Saturday, March 21, 2015

Back From Fenway South

So how are things looking?

Is worst-to-first-to-worst-to-first a complete pipe dream? Quite a few writers don't think so. Most are predicting the Red Sox to finish first in the AL East. A few, like Tim Kurkjian, think it will be the Baltimore Orioles, a team with 96 wins in 2014. That's 25 more wins than Boston had. I'm sure Tim is very objective, but for what it's worth, when I lived in Baltimore in the late 80's Tim covered the Orioles for the Baltimore Sun.

What exactly would enable the Sox be able to go from last place to first this year?

First, it's do-able. The Red Sox went from 69 wins in 2012 to 97 in 2013. A 28-game improvement. A similar improvement in 2015 would give them 99 wins. No one did that last year. Two years ago, following 2012, I blogged about 1989, when the Orioles had a 33-game improvement from 1988, going from 64 wins to 87, and weren't eliminated from the AL East race until the final weekend (no Wild Cards back then). If the Sox could do two-thirds of that they might win the division, and if the National League could win the All-Star game so the Series would start in Boston we might clinch a championship at home. I wish I'd put some money on that.

I thought this column was about 2015.

It is. We took in three games at jetBlue Park (the lower-case j in jet is intentional) and here are my takeaways: First, it was a gorgeous 83 with an azure blue sky every day. Just fabulous. Went to the beach in Naples. Hated to leave. Oh, yes, the games. We had several veterans mostly going through the motions. Not trying to get a hit or anything, just working on their timing. Pitchers tweaking their mechanics and looking to improve their command bit by bit. Or so they tell the reporters. "Hey, Clay, you looked pretty bad against the Phillies today...are you really supposed to be the #1 starter?" Clay responds with something like, "I wasn't really trying to get anyone out, I was working on my slider mechanics." Okay, then. That explains it.

The pitchers:

Really, Buchholz looks pretty good most of the time. Rick Porcello showed promise. A guy from Detroit told me that Tigers fans are upset that Porcello was traded away. That's a good sign. Joe Kelly, who I remember seeing pitch for the Y-D Red Sox in the Cape Cod League wasn't fooling any of the Mets batters on Monday, but looked better than the box score would indicate. Another guy who played for the Y-D Sox, Brian Johnson, shows promise as a reliever. Here's a tid-bit on him: his mother and his aunt were the Doublemint Gum twins. Remember "Double your pleasure, double your fun...?" Joe Castiglione will no doubt throw that in a few times if Johnson gets called up. I'm a little worried about Koji Uehara. Dalier Hinojosa did himself no favors and won't be coming north.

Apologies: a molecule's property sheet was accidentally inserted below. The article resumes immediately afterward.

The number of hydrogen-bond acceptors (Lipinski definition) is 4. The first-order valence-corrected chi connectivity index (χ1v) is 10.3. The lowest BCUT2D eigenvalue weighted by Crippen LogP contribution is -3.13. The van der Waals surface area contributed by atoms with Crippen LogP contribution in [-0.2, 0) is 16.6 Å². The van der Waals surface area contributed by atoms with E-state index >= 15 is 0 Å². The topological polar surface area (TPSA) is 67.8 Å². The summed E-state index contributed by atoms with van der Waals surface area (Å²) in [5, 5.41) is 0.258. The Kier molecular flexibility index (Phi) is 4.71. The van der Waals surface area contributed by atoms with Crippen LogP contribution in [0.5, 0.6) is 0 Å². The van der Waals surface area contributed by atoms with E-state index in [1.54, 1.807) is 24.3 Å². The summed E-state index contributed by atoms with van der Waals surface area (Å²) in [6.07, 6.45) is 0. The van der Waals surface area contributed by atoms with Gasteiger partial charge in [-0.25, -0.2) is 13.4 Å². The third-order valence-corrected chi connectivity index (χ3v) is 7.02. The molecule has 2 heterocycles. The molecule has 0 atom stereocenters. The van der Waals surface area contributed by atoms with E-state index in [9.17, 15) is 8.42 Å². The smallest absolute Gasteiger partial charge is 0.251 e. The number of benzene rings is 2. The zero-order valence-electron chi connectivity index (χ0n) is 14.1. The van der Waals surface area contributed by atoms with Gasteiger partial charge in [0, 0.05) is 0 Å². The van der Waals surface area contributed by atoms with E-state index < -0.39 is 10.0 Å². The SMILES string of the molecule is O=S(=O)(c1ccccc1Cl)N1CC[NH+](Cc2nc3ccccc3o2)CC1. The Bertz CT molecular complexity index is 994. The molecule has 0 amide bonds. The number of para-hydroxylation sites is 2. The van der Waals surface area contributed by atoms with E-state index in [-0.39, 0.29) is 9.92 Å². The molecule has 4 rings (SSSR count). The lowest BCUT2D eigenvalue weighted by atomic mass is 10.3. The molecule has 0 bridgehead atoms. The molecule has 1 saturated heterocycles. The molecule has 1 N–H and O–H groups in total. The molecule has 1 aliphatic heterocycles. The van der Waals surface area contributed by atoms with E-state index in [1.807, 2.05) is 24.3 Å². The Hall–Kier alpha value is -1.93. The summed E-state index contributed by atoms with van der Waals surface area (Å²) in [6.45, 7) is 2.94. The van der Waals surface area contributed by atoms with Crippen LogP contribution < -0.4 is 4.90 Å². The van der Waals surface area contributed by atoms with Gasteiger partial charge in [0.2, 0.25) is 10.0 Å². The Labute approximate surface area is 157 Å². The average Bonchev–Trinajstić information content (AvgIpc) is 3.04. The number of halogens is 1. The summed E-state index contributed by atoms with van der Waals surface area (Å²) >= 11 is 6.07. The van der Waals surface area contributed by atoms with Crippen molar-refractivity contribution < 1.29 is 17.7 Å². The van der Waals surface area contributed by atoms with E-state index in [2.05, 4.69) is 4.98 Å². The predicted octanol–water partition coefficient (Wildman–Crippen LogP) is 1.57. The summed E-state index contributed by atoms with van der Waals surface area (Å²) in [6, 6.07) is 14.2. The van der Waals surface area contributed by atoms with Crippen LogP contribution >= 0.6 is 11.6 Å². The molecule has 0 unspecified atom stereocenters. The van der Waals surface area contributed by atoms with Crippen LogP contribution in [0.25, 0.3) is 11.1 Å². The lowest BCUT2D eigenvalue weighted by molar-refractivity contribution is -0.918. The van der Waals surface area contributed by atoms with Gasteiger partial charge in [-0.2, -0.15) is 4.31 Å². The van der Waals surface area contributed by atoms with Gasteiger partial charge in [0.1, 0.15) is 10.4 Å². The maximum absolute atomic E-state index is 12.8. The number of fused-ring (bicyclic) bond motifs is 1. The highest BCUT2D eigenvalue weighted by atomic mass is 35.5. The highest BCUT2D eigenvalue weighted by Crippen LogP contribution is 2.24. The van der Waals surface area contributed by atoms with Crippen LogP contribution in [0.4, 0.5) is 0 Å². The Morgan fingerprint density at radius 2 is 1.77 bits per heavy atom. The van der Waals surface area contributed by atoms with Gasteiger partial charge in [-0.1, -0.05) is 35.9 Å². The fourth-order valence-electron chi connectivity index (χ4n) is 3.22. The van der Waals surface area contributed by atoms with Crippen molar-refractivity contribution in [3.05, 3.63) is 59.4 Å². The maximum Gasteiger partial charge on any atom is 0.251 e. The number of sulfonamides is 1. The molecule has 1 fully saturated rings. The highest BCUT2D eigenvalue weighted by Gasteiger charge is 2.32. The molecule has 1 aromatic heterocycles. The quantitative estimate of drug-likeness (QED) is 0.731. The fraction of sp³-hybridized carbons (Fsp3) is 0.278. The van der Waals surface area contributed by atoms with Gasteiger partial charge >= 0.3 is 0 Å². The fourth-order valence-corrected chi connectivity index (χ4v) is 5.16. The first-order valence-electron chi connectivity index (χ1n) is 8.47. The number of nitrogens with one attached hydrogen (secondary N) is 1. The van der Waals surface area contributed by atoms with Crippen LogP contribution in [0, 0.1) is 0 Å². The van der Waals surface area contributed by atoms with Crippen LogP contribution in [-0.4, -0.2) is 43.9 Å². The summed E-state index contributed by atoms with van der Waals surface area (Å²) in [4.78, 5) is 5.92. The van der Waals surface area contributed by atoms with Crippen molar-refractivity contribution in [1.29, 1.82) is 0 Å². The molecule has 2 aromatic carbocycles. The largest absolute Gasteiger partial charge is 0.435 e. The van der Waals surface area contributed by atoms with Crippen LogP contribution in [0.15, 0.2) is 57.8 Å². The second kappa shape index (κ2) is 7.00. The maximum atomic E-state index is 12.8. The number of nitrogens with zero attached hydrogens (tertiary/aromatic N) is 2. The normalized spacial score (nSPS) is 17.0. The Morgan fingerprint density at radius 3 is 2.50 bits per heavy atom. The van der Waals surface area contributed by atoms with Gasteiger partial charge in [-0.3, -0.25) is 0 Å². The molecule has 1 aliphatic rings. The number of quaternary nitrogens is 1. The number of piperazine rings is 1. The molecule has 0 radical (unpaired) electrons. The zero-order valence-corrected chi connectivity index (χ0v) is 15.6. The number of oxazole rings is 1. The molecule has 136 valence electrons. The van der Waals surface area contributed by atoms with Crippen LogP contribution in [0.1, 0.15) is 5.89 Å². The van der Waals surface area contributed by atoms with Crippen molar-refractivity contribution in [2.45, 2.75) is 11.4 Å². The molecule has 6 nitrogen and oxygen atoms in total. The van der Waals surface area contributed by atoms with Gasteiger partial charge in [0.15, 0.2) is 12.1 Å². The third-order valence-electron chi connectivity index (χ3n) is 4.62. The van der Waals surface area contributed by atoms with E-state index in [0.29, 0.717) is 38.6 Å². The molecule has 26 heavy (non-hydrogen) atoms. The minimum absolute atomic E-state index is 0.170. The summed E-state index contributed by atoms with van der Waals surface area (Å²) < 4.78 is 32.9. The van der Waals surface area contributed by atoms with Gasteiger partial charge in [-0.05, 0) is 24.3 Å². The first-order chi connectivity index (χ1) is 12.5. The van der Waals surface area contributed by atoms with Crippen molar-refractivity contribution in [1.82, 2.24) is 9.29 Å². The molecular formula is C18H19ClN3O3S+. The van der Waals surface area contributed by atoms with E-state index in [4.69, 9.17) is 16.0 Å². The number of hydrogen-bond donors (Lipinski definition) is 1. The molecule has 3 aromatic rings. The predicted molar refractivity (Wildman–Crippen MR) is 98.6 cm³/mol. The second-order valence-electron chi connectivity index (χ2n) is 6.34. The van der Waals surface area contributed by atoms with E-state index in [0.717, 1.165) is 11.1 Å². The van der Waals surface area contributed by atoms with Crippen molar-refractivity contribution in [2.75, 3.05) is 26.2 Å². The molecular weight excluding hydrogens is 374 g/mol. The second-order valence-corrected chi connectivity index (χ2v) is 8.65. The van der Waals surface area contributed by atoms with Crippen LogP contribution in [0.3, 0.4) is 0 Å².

Guys like Ortiz don't have to try hard in spring training because his spot in the lineup is guaranteed. Guys like Pedroia try hard anyway because he's like that. Victorino was announced as the starting right fielder. HIs defense looked great but his hitting was nothing. Guys who would love to make the team try really hard. Brock Holt always looks good. They should trade Bogaerts to Philly for Cole Hamels and put Holt at short. That's my .02. Jackie Bradley Jr. was hitting something like .290 (let's do the math: that's better than the .198 he hit in 2014 but much worse than the .419 he hit in spring training in 2013 that got him to the majors. He struck out with the bases loaded to end an inning and hit into two double-plays. Meanwhile Mookie Betts was clobbering the ball (I saw three lead-off doubles) and running hard. It would be crazy for him not to be the starting center fielder. He did let a couple of balls go over his head in the triangle that Bradley might have had, but Mookie sure looks for real. Blake Swihart, who is fourth on the catcher depth chart, looks very good, especially at bat. A switch-hitter with power. He does need some work on defense (I saw balls in the dirt bounce off him three times), but he's a gamer and I hope they don't trade him. He'll start the year in Pawtucket.

The new guys.

The reason so many writers are picking the Sox to win the division is the "dramatically improved offense." Meaning, of course, Pablo Sandoval and Hanley Ramirez. A lot seems to be riding on them. Pablo is a guy who has a guaranteed spot at 3rd, so he doesn't have to try hard this spring. He looks much less fat than I expected based on pictures in the paper a couple of weeks ago. He did have a nice opposite field hit. He also hit into two 4-6-3 double plays. Nothing special defensively, so we'll just have to wait and see in April. Hanley worries me. He's hardly hitting. He did have a line drive off the faux-Green Monster but was thrown out trying to stretch it into a double. To be fair, a run did score on the play. He also made one running catch in left-center, almost colliding with Betts. BUT...the rest of the time he looked like he had asked Manny for tips on how to play left field.

It was a great trip.

As I mentioned, it was sunny and beautiful. The roads have no potholes. The median strips have plants and flowers. Everyone at the games was in a great mood. I was delighted to have my daughter Kara join me. (I feel badly that my wife was stuck at home selling houses, but March is a very busy season in real estate.) I can't think of a better way to wrap up a horrible winter. Does Hope Spring for the 2015 season? Absolutely. That's what Hope Springing is all about.